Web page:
ROMANS: Yes. It's 2,216 total deaths in Afghanistan of U.S. military personnel, 20,049 wounded.

[05:20:00] You know, blood and treasure, blood and treasure and America's longest war. It's a really big decision the president has to make. He released a picture from Camp David, the meeting with all of his top officials sort of sitting down, grim -- grim faced.

Because you know, all the options here, stay the course, add more troops, or get out are all very difficult, difficult decisions to make in light of all that America has already invested and lost in the region.

You know, what would your advice be then? I mean, of those three options, add more troops, stay the course, or get out, what would you recommend?

LEIGHTON: Generally speaking I would say get out at this point in time. In fact, I would have advocated getting out a lot earlier. I would have basically stated the mission is get rid of al Qaeda.

When Osama Bin Laden was killed, that would have been a perfect opportunity to declare victory and leave. But this was one of those situations where we were involved in nation building, for lack of a better term.

And we felt we could -- with the death of Osama Bin Laden back in 2011 we could actually do something more to the country. Help them really regain footing, but this is a place that hasn't had a strong central government.

It always had warlords or fiefdoms of various types controlling large areas of territory, and that is not going to change just because we're there.

ROMANS: A lot of bad choices, it sounds like.

BRIGGS: Yes, all bad options.

ROMANS: All right. Cedric Leighton, Colonel, please come back. We'll talk more about this. Thank you, sir.

LEIGHTON: You bet, absolutely, Christine.

BRIGGS: All right. Coming up, the NBA launching an investigation into the Los Angeles Lakers, and the focus on the team president -- Magic Johnson. Andy Scholes has more in this morning's "Bleacher Report" next.



BRIGGS: Millions of Americans will have their eyes on the skies for today's solar eclipse, but not Alabama head coach, Nick Saban.

ROMANS: Andy Scholes explains in this morning's "Bleacher Report." Hey, Andy.

ANDY SCHOLES, CNN SPORTS CORRESPONDENT: Good morning, guys. You know, Saban is known for being hyper-focused on improving his football team regardless of what's happening around him. Yesterday, he was asked how the Crimson tide was preparing for the eclipse.


NICK SABAN, ALABAMA HEAD COACH: We'll set it up so if the players want to get sunglasses and look at it, I guess they can. That's not something that I'm really that focused on right now.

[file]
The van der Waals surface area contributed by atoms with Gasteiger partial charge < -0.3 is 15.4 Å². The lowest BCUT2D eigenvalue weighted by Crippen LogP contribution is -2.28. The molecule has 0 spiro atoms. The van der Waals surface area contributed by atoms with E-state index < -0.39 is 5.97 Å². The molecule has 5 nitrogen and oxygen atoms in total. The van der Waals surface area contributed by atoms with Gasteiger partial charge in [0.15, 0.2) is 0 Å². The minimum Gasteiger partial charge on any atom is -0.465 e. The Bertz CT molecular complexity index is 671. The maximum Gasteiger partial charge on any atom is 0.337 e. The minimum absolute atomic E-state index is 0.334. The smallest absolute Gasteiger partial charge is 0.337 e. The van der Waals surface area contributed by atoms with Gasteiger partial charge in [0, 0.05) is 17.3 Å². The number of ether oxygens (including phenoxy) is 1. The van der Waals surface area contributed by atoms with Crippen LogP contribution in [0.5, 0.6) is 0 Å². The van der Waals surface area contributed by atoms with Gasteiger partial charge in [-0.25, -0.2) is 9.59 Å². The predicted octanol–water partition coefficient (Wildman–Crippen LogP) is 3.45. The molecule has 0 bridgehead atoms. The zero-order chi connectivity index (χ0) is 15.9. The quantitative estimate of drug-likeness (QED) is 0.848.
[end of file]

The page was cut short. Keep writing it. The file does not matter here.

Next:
They're already saying what it's going to look like in every city in America, so what -- what's going to be significant? I'm going to watch it on tv. Maybe we should have a team meeting about how we're going to do this. I haven't thought of that yet.

(END VIDEO CLIP) SCHOLES: Saban sounds so excited about the eclipse, and you know, those players, they better get special glasses and not just use sunglasses or else Alabama might not fare too well in their opener against Florida State on September 2nd.

The NBA is investigating a claim by the Pacers that the Lakers tampered with their former superstar, Paul George. According to ESPN, Team President Magic Johnson is at the center of the investigation.

Now it is illegal for a team to have any contact with a player that is under contract with another team. And George is not going to be a free agent until next summer. If the Lakers are found guilty, they could lose draft picks, be fined, and be restricted from signing George in the future.

The Lakers deny the allegations and say they're looking forward to clearing their name.

All right, the Cardinals and Pirates hosting a special game last night for the 16 teams playing in the Little League World Series. The game was in Williamsport, Pennsylvania, and had the lowest capacity ever for a Major League game of just 2,500. Tickets not available for the public for this one.

And Cardinals' outfielder, Tommy Pham, wearing special cleats. They were decorated by two kids being treated for cancer at St. Louis Children's Hospital. Cool deal for him to wear those.

Pham also ordered 200 snowcones for all the Little Leaguers in attendance. Safe to say he was definitely a fan favorite last night.

Finally, this is one of the best catches you will ever see. Pennsylvania taking on Chinese Taipei in the Junior Little League World Series. Jack Regeny goes over the wall and is able to hold on to the ball to make the catch and rob the home run.

Look at the concentration -- going down over the wall. Still able to make the catch. Incredible. The call was actually overturned after it was ruled an out. But then it was overturned again and was back to an out.

You know, that makes me think of what really should be the rule, guys? Should you have to stay in the field of play for it to be a catch? You go over the wall --

BRIGGS: Thank you -- like a home run to me. The ball went over the wall. Extraordinary play. I happen to side with you on that, my friend.

ROMANS: My dilemma about that play is as a mom, I'm like he could have really been hurt going over, landing on his head. The mom in me is like --

SCHOLES: Give him the out for the risk --

ROMANS: Don't do it at home. Yay, but don't do that. SANCHEZ: Mom.

ROMANS: I know. Mom.

All right, breaking news, ten soldiers, they're missing in the Pacific after a U.S. Navy destroyer collides with an oil tanker. The latest on that search.